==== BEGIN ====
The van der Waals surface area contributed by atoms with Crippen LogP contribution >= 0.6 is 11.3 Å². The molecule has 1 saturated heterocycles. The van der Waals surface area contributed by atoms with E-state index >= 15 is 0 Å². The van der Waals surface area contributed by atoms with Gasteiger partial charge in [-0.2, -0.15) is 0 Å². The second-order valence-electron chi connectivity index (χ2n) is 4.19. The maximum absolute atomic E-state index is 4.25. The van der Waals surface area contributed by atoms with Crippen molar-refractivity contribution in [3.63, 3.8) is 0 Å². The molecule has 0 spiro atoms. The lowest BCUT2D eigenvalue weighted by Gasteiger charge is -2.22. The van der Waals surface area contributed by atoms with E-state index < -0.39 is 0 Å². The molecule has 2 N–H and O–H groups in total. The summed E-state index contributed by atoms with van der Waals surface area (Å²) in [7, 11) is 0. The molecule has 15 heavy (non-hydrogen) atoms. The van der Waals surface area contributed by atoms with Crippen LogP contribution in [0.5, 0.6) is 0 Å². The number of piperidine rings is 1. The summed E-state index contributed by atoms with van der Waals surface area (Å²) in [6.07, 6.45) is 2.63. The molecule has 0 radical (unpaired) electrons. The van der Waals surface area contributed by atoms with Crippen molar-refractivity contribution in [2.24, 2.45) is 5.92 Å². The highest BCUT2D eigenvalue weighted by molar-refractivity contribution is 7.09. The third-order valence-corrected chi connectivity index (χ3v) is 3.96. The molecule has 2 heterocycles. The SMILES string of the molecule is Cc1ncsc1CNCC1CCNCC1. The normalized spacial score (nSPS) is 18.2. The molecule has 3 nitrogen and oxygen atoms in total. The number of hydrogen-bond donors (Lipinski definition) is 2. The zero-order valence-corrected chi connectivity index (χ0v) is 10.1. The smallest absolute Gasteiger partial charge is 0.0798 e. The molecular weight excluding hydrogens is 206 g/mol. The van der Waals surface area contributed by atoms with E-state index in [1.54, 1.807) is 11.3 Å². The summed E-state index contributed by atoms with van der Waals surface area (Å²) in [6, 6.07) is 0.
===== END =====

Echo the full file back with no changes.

The van der Waals surface area contributed by atoms with Crippen LogP contribution >= 0.6 is 11.3 Å². The molecule has 1 saturated heterocycles. The van der Waals surface area contributed by atoms with E-state index >= 15 is 0 Å². The van der Waals surface area contributed by atoms with Gasteiger partial charge in [-0.2, -0.15) is 0 Å². The second-order valence-electron chi connectivity index (χ2n) is 4.19. The maximum absolute atomic E-state index is 4.25. The van der Waals surface area contributed by atoms with Crippen molar-refractivity contribution in [3.63, 3.8) is 0 Å². The molecule has 0 spiro atoms. The lowest BCUT2D eigenvalue weighted by Gasteiger charge is -2.22. The van der Waals surface area contributed by atoms with E-state index < -0.39 is 0 Å². The molecule has 2 N–H and O–H groups in total. The summed E-state index contributed by atoms with van der Waals surface area (Å²) in [7, 11) is 0. The molecule has 15 heavy (non-hydrogen) atoms. The van der Waals surface area contributed by atoms with Crippen LogP contribution in [0.5, 0.6) is 0 Å². The number of piperidine rings is 1. The summed E-state index contributed by atoms with van der Waals surface area (Å²) in [6.07, 6.45) is 2.63. The molecule has 0 radical (unpaired) electrons. The van der Waals surface area contributed by atoms with Crippen molar-refractivity contribution in [2.24, 2.45) is 5.92 Å². The highest BCUT2D eigenvalue weighted by molar-refractivity contribution is 7.09. The third-order valence-corrected chi connectivity index (χ3v) is 3.96. The molecule has 2 heterocycles. The SMILES string of the molecule is Cc1ncsc1CNCC1CCNCC1. The normalized spacial score (nSPS) is 18.2. The molecule has 3 nitrogen and oxygen atoms in total. The number of hydrogen-bond donors (Lipinski definition) is 2. The zero-order valence-corrected chi connectivity index (χ0v) is 10.1. The smallest absolute Gasteiger partial charge is 0.0798 e. The molecular weight excluding hydrogens is 206 g/mol. The van der Waals surface area contributed by atoms with E-state index in [1.54, 1.807) is 11.3 Å². The summed E-state index contributed by atoms with van der Waals surface area (Å²) in [6, 6.07) is 0.